Rent Strike’s ambition is not just to provide greater, more in-depth coverage of housing issues, but to change the way they are perceived in the UK: “Housing isn’t taken seriously as a political issue in British politics, except in the sense that house prices are talked about. There are amazing housing groups all over the world doing amazing things, but so often that’s like reinventing the wheel and they’re not very well linked up.”
Maloney also hopes that providing such a forum might motivate Scotland and UK-based housing activists to think in a more long-term way, considering their ultimate goals: “We’re really good at talking about the immediate demands – this piece of legislation, or this policy proposal – but what I think we want to do is get on the front foot, ignore the immediate political practicalities, and think ‘what is it we actually want?’ What role should social housing and the state generally play? What role does the private sector have?”
“It’s not an attempt to dictate policy, but to get people to think outside the immediate parameters a little bit more. Right now, there aren’t places to discuss this. Crucially, we want the magazine to be a mix of policy ideas and tangible ideas of real-life struggle. In the latest issue, we have an article about money-laundering and the role housing plays in that, and a deliberately provocative piece I wrote saying we should just nationalise all housing. Hopefully, all of these inform each other, and it makes everything stronger.”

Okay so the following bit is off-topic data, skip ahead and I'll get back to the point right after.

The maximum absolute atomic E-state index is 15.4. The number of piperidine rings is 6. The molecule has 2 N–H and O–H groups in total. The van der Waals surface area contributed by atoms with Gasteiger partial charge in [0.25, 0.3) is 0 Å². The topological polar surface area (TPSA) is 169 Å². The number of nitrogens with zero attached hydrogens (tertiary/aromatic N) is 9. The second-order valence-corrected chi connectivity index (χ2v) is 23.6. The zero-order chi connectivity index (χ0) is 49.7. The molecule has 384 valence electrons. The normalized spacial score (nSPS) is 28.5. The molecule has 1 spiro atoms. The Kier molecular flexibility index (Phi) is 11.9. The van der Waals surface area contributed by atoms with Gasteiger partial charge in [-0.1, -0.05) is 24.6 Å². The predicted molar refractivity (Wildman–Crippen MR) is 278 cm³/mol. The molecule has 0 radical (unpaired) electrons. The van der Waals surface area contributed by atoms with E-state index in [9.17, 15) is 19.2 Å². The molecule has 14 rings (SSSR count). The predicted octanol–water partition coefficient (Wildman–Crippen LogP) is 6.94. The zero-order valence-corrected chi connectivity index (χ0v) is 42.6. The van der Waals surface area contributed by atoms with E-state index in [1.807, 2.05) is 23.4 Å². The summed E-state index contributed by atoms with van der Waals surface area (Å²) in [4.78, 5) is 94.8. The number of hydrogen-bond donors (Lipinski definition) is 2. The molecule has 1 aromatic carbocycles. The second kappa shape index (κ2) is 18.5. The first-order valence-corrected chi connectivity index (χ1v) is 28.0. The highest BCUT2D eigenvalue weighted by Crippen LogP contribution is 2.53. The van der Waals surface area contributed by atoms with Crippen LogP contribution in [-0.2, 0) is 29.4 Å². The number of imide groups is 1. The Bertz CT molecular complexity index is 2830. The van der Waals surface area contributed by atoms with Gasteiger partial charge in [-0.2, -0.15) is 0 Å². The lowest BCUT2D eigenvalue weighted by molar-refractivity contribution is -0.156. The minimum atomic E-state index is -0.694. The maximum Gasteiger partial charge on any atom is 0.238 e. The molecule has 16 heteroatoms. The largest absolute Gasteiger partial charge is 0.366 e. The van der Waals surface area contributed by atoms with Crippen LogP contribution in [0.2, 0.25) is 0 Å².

Another motivation factor behind the creation of Rent Strike was the dedicated industry press, lobbying groups and PR operations that already exists to serve the interests of the landlords and property agencies that housing activists often find themselves posed against.
“One of the challenges we have with housing,” Maloney argues, “is that there’s a really well-resourced opposition, like the Scottish Association of Landlords and all these various bodies, who just churn out misinformation.
“And so, what we find with rent control, is that we speak to people who are good people, often left-wing, who want what’s best for tenants, but they’ve just bought the nonsense and think rent controls would damage supply, or mean the quality of housing would go down. At the moment, there isn’t really any publication deliberately confronting those mistruths. Living Rent is doing a lot of that, but necessarily, it’s doing more practical and immediate stuff.”
However, as one might expect for a new magazine run by dedicated activists, Rent Strike is not overburdened with financial resources. “It’s kind of running on nothing, to be honest,” Maloney admits. “There’s a Patreon where people can donate, and we’d love it if they did, but at the moment it’s just volunteers putting a lot of time and, in a lot of cases, their own money into getting it going.”
Coming up, Rent Strike will feature “a piece on financialisation and the role housing plays in the wider economy; a piece on Highland land struggles in the context of tenants’ struggles; some stuff about the details of what’s happening in Berlin… A long list.”
However, none of this has stunted the magazine’s ambition for the future: “In addition to the magazine and the online version,” Maloney says, “we do have hopes to host events and talks and things like that over the coming months, so that people can sit down and talk about these things face to face.”
Rent Strike can be read at www.rentstrike.net
Picture courtesy of Rent Strike